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Welcome to the June issue of our e-newsletter bringing you Saferworld’s latest news, comment, analysis and resources.
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On 31 May the High Level Panel on the post-2015 development agenda set out a transformative framework with much for proponents of peace-related commitments to build on. The panel's report highlighted the need to 'Build peace and effective, open and accountable institutions for all' as one of five big, transformative shifts needed to realise a new development paradigm.
This affirms that peace and security are not just relevant to 'crisis' contexts, but are a universal agenda for all countries. Now states, civil society and others must work towards a progressive consensus that can make this new global development paradigm a reality.
Read the Saferworld's comment piece on the report 'A welcome shift towards peace'.
Follow our work on the post-2015 debate.
A new report on Saferworld's community security programmes in Kosovo, Nepal and Bangladesh highlights the measurable improvements this type of work brings to communities’ own experiences of safety and security.
The report documents our work in the three countries over the past three years and argues that civil society has a crucial role to play in security and justice sector development. It also provides some practical lessons for donors and agencies seeking to support community-based approaches to safety and security through their work.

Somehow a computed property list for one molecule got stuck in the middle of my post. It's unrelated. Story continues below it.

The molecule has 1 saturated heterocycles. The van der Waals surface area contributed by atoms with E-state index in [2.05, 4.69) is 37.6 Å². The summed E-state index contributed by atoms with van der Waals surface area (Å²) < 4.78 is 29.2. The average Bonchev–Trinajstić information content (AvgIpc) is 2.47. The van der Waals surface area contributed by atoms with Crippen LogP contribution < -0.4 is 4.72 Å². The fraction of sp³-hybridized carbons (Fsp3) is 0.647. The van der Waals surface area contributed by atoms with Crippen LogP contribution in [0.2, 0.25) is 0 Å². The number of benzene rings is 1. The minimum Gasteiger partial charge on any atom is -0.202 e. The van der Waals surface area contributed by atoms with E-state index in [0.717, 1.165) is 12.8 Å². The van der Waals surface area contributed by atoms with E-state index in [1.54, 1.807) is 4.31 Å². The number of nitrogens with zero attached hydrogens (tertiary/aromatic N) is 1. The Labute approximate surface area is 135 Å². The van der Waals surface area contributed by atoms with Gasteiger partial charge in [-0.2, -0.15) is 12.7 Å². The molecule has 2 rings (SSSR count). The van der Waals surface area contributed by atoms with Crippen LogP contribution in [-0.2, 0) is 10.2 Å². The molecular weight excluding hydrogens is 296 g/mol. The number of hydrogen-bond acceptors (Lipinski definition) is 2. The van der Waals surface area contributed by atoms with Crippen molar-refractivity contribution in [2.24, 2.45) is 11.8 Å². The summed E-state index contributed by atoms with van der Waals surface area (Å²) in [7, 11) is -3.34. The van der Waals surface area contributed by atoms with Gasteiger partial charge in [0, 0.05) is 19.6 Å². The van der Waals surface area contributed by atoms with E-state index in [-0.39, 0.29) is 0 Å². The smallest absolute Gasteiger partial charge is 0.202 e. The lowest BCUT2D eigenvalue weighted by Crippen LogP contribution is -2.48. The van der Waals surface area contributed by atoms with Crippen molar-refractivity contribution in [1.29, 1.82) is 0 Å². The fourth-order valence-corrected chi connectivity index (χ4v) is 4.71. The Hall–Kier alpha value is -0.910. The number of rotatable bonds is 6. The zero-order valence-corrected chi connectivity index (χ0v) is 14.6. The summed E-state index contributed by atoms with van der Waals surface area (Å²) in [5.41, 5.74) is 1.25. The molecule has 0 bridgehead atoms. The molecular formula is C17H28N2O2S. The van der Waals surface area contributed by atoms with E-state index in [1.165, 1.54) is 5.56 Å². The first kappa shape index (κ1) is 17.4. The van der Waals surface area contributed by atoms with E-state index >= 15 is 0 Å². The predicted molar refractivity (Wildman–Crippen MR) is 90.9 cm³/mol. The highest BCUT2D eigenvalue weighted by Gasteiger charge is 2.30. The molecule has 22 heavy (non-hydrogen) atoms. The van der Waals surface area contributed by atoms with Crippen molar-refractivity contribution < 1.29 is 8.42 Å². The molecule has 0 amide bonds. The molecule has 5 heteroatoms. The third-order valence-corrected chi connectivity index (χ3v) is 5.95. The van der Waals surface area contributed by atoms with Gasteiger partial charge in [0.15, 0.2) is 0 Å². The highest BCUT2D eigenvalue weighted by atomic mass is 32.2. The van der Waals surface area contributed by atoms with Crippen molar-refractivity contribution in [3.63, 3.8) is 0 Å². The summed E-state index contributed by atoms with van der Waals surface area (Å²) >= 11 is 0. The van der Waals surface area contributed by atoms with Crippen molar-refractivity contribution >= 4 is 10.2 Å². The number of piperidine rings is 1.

The Ministry of Defence's push to define more of its work as ‘Official Development Assistance’ (ODA) has provoked concerns that aid money may be used to supplement the MoD budget.
Executive Director Paul Murphy argues here that instead of campaigning for overseas aid to be spent by the ministry, the MoD should clarify its own contribution to the UK’s Building Stability Overseas Strategy, which sets out the UK’s approach to addressing conflict issues overseas.
Read the comment piece.
On 19 April, as a result of a series of European Union (EU) facilitated talks, Serbia and Kosovo reached an encouraging"First Agreement on the Principles Governing the Normalisation of Relations" between the two countries.
This agreement marks the most significant step forward since the end of the Kosovo war in 1999 and offers the opportunity to create lasting peace within the region.
However, both governments must now demonstrate real commitment to the implementation of the agreement in an accountable, effective and transparent manner, says Ferdinand Nikolla, Kosovo Project Coordinator.
Read the comment piece.
Find out more about our work in Kosovo.